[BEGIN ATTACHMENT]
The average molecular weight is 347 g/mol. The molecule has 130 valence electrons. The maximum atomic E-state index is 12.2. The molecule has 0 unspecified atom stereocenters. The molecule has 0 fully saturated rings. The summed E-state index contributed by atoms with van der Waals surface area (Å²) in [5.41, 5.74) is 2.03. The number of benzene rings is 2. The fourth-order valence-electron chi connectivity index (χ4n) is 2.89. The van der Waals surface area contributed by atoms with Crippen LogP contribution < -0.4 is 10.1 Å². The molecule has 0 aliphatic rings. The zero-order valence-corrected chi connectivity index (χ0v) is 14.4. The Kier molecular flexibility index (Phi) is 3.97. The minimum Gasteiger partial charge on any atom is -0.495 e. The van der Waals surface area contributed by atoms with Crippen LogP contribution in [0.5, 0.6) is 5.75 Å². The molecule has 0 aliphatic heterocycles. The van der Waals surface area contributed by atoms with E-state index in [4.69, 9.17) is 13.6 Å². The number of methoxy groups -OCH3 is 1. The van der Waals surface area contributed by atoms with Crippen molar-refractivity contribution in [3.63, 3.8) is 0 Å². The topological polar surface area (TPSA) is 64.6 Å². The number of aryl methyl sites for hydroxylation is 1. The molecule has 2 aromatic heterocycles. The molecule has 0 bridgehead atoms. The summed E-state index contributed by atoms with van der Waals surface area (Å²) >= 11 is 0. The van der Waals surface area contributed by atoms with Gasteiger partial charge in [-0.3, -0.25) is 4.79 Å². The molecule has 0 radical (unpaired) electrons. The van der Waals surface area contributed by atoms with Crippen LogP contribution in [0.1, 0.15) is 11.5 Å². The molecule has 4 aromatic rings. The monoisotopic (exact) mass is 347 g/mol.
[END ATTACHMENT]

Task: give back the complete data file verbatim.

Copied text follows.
The average molecular weight is 347 g/mol. The molecule has 130 valence electrons. The maximum atomic E-state index is 12.2. The molecule has 0 unspecified atom stereocenters. The molecule has 0 fully saturated rings. The summed E-state index contributed by atoms with van der Waals surface area (Å²) in [5.41, 5.74) is 2.03. The number of benzene rings is 2. The fourth-order valence-electron chi connectivity index (χ4n) is 2.89. The van der Waals surface area contributed by atoms with Crippen LogP contribution < -0.4 is 10.1 Å². The molecule has 0 aliphatic rings. The zero-order valence-corrected chi connectivity index (χ0v) is 14.4. The Kier molecular flexibility index (Phi) is 3.97. The minimum Gasteiger partial charge on any atom is -0.495 e. The van der Waals surface area contributed by atoms with Crippen LogP contribution in [0.5, 0.6) is 5.75 Å². The molecule has 0 aliphatic heterocycles. The van der Waals surface area contributed by atoms with E-state index in [4.69, 9.17) is 13.6 Å². The number of methoxy groups -OCH3 is 1. The van der Waals surface area contributed by atoms with Crippen molar-refractivity contribution in [3.63, 3.8) is 0 Å². The topological polar surface area (TPSA) is 64.6 Å². The number of aryl methyl sites for hydroxylation is 1. The molecule has 2 aromatic heterocycles. The molecule has 0 bridgehead atoms. The summed E-state index contributed by atoms with van der Waals surface area (Å²) >= 11 is 0. The van der Waals surface area contributed by atoms with Gasteiger partial charge in [-0.3, -0.25) is 4.79 Å². The molecule has 0 radical (unpaired) electrons. The van der Waals surface area contributed by atoms with Crippen LogP contribution in [0.1, 0.15) is 11.5 Å². The molecule has 4 aromatic rings. The monoisotopic (exact) mass is 347 g/mol.